Living overseas with children is not always easy and making sure that you and your family adapt well to your new life will be your number one priority once you arrive in a new country. Children generally adapt to change very well and it will not be too long before they have settled in and made new friends. However, it is very important to remain vigilant to their feelings throughout the process and continually help them to accept that their new country is their home.
When you arrive in your new country of residence it will be very important to establish a routine as quickly as possible. Children feel much happier and secure with routine so the quicker you do this the more quickly they will begin to accept their new home. Small steps such as getting them into bed and giving them meals at their usual time will help them to adjust to their new life. Keep as many habits as possible that you had before the move; this can be as simple as a story in bed or a trip to a park on a Sunday morning.
A good first step to settling in and living overseas with children is to contact different expat groups who can offer help, advice and support. A detailed list of suitable groups and forums can be found in each Expat Info Desk relocation guide. Expat groups will be able to give you contact details for all mother and baby groups, crèches, toddler groups, playgroups and nurseries, all of which will help you to settle in and will offer a good opportunity to meet other families. The network you will form through these groups will also help you to integrate into the community.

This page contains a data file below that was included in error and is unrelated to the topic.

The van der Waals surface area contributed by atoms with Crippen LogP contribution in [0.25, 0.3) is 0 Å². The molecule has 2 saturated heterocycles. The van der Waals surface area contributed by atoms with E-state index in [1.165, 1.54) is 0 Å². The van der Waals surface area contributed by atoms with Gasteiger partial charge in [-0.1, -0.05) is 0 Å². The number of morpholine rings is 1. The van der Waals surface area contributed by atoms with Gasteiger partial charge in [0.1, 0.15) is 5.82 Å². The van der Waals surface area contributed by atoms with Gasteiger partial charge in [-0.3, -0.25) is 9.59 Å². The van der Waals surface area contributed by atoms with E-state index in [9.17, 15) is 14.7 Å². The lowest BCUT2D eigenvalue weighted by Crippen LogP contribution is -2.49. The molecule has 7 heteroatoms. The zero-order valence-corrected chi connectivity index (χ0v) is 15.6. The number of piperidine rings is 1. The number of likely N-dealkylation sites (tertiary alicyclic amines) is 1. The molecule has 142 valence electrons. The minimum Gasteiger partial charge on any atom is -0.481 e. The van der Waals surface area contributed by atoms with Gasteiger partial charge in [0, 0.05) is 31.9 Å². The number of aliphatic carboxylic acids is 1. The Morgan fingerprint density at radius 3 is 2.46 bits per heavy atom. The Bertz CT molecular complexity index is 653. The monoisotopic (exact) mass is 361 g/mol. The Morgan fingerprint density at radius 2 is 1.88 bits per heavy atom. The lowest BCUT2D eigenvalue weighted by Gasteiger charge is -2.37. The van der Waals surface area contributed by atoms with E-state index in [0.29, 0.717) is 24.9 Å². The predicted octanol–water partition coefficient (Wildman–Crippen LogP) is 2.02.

When you arrive, it is advisable to spend as much time as possible with your children. Explore the city with them in order to familiarize them with their new surroundings. Be enthusiastic about all that you visit; your enthusiasm will have a positive effect on them. Introduce yourself to families that live nearby and join as many clubs as you have time for. If you have arrived before the school term starts, make sure your children are kept busy with activities and try to get them to interact with the other children in the neighborhood. Describe each new experience they will encounter as an adventure and involve them first hand in planning the days activities.
Acclimatizing does not happen overnight. However, given time and the right opportunities, it should not be too long until your children start to accept the new country as home.
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